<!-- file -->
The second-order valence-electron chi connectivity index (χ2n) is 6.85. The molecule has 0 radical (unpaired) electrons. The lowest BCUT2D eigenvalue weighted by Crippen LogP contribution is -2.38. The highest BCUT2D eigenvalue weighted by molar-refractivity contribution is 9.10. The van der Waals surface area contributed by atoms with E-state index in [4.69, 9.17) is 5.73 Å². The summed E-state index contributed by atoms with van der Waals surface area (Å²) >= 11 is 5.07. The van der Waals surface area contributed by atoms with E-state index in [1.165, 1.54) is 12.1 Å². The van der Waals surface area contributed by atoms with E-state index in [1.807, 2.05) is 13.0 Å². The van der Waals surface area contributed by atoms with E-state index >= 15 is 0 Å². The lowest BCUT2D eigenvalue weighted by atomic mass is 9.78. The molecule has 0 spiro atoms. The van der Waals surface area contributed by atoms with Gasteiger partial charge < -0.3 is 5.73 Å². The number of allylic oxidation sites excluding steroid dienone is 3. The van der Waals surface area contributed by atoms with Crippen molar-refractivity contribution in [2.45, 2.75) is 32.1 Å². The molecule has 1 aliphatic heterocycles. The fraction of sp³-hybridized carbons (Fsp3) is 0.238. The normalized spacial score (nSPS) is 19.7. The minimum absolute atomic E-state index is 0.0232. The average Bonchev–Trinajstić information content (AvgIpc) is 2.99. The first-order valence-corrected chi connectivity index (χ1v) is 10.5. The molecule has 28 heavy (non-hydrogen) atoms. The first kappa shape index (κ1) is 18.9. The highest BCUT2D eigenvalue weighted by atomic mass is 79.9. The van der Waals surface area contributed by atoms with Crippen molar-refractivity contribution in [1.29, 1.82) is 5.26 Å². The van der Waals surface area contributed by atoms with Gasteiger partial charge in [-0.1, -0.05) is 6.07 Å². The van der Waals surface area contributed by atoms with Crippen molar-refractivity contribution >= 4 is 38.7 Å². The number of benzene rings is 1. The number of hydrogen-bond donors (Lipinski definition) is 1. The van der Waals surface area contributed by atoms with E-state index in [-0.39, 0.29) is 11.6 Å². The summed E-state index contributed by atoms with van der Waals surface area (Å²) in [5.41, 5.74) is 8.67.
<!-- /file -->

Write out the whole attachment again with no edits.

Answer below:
The second-order valence-electron chi connectivity index (χ2n) is 6.85. The molecule has 0 radical (unpaired) electrons. The lowest BCUT2D eigenvalue weighted by Crippen LogP contribution is -2.38. The highest BCUT2D eigenvalue weighted by molar-refractivity contribution is 9.10. The van der Waals surface area contributed by atoms with E-state index in [4.69, 9.17) is 5.73 Å². The summed E-state index contributed by atoms with van der Waals surface area (Å²) >= 11 is 5.07. The van der Waals surface area contributed by atoms with E-state index in [1.165, 1.54) is 12.1 Å². The van der Waals surface area contributed by atoms with E-state index in [1.807, 2.05) is 13.0 Å². The van der Waals surface area contributed by atoms with E-state index >= 15 is 0 Å². The lowest BCUT2D eigenvalue weighted by atomic mass is 9.78. The molecule has 0 spiro atoms. The van der Waals surface area contributed by atoms with Gasteiger partial charge < -0.3 is 5.73 Å². The number of allylic oxidation sites excluding steroid dienone is 3. The van der Waals surface area contributed by atoms with Crippen molar-refractivity contribution in [2.45, 2.75) is 32.1 Å². The molecule has 1 aliphatic heterocycles. The fraction of sp³-hybridized carbons (Fsp3) is 0.238. The normalized spacial score (nSPS) is 19.7. The minimum absolute atomic E-state index is 0.0232. The average Bonchev–Trinajstić information content (AvgIpc) is 2.99. The first-order valence-corrected chi connectivity index (χ1v) is 10.5. The molecule has 28 heavy (non-hydrogen) atoms. The first kappa shape index (κ1) is 18.9. The highest BCUT2D eigenvalue weighted by atomic mass is 79.9. The van der Waals surface area contributed by atoms with Crippen molar-refractivity contribution in [1.29, 1.82) is 5.26 Å². The van der Waals surface area contributed by atoms with Gasteiger partial charge in [-0.1, -0.05) is 6.07 Å². The van der Waals surface area contributed by atoms with Crippen molar-refractivity contribution >= 4 is 38.7 Å². The number of benzene rings is 1. The number of hydrogen-bond donors (Lipinski definition) is 1. The van der Waals surface area contributed by atoms with E-state index in [-0.39, 0.29) is 11.6 Å². The summed E-state index contributed by atoms with van der Waals surface area (Å²) in [5.41, 5.74) is 8.67.